I guess the reaction panpsychists seem to be getting is evidence that we’re having some impact. As Oscar Wilde said, the only thing worse than being talked about is not being talked about. In academic philosophy, panpsychism has gone from being laughed at to becoming a respected minority position. My aim now, partly through the book I’m currently working on, is to put the arguments to a general audience. I have little doubt than in twenty years time, the idea that panpsychism can be quickly dismissed as “crazy” will be seen as, well, crazy.

A Change of Heart on Fine-Tuning

24 Apr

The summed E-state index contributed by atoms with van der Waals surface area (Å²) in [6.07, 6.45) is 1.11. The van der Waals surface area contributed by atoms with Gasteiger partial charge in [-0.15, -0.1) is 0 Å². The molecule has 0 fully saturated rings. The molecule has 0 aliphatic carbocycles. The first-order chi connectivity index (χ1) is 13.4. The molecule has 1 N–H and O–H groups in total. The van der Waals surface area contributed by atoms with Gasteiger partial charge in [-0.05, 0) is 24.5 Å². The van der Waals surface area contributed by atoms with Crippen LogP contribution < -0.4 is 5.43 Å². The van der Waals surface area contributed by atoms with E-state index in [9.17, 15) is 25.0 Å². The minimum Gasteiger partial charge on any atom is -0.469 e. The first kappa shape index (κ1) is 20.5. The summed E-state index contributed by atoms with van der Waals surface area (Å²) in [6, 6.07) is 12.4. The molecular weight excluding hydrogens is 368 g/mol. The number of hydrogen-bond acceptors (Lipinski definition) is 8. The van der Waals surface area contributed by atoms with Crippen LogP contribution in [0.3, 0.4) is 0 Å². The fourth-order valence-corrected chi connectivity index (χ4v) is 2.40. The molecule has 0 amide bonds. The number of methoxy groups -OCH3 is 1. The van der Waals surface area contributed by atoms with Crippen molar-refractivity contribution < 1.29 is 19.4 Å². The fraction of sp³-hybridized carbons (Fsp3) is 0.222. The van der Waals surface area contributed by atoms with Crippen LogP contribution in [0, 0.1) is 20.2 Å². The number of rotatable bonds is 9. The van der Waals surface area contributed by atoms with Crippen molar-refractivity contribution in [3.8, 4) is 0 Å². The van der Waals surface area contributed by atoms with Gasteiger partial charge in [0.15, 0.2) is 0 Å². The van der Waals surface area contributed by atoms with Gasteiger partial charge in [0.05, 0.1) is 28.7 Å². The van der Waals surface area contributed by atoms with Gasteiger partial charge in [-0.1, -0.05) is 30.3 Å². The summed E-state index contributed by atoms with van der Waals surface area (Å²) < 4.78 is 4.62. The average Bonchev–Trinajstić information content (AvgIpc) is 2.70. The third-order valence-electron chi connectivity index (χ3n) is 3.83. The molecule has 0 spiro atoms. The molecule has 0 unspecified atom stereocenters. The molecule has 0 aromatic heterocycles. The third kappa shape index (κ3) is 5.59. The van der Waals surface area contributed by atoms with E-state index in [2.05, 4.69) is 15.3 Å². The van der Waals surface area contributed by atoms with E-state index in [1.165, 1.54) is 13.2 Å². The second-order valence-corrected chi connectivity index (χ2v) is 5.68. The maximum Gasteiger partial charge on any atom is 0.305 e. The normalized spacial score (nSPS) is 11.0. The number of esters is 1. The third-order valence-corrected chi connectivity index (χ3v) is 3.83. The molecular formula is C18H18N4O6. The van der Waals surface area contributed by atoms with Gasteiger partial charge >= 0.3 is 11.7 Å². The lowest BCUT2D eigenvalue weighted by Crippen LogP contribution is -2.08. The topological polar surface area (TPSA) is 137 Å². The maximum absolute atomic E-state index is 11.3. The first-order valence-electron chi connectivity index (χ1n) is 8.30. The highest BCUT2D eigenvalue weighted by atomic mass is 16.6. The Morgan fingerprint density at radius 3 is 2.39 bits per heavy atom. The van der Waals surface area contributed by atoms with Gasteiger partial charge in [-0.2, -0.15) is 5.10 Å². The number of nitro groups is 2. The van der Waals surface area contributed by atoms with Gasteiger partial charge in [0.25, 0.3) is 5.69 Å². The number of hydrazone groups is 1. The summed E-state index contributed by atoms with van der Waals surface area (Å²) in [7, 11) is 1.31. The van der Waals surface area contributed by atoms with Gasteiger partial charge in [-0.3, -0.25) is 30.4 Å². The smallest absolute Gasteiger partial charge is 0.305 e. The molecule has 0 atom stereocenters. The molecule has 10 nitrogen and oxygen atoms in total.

I’ve spent the last few months exploring an unorthodox explanation of cosmological fine-tuning, which I discuss in this article and this talk. Part of my motivation was dissatisfaction with the two more conventional alternatives: God and the multiverse hypothesis. And part of the my dissatisfaction with the multiverse hypothesis was rooted in Roger White’s intriguing article arguing that the multiverse hypothesis doesn’t even explain the fine-tuning. As I said in a couple of recent talks on fine-tuning, it wasn’t that I was happy with the theory I’d come up with; to paraphrase Churchill, the view I was considering seemed to me to be the worst explanation of fine-tuning apart from all the others.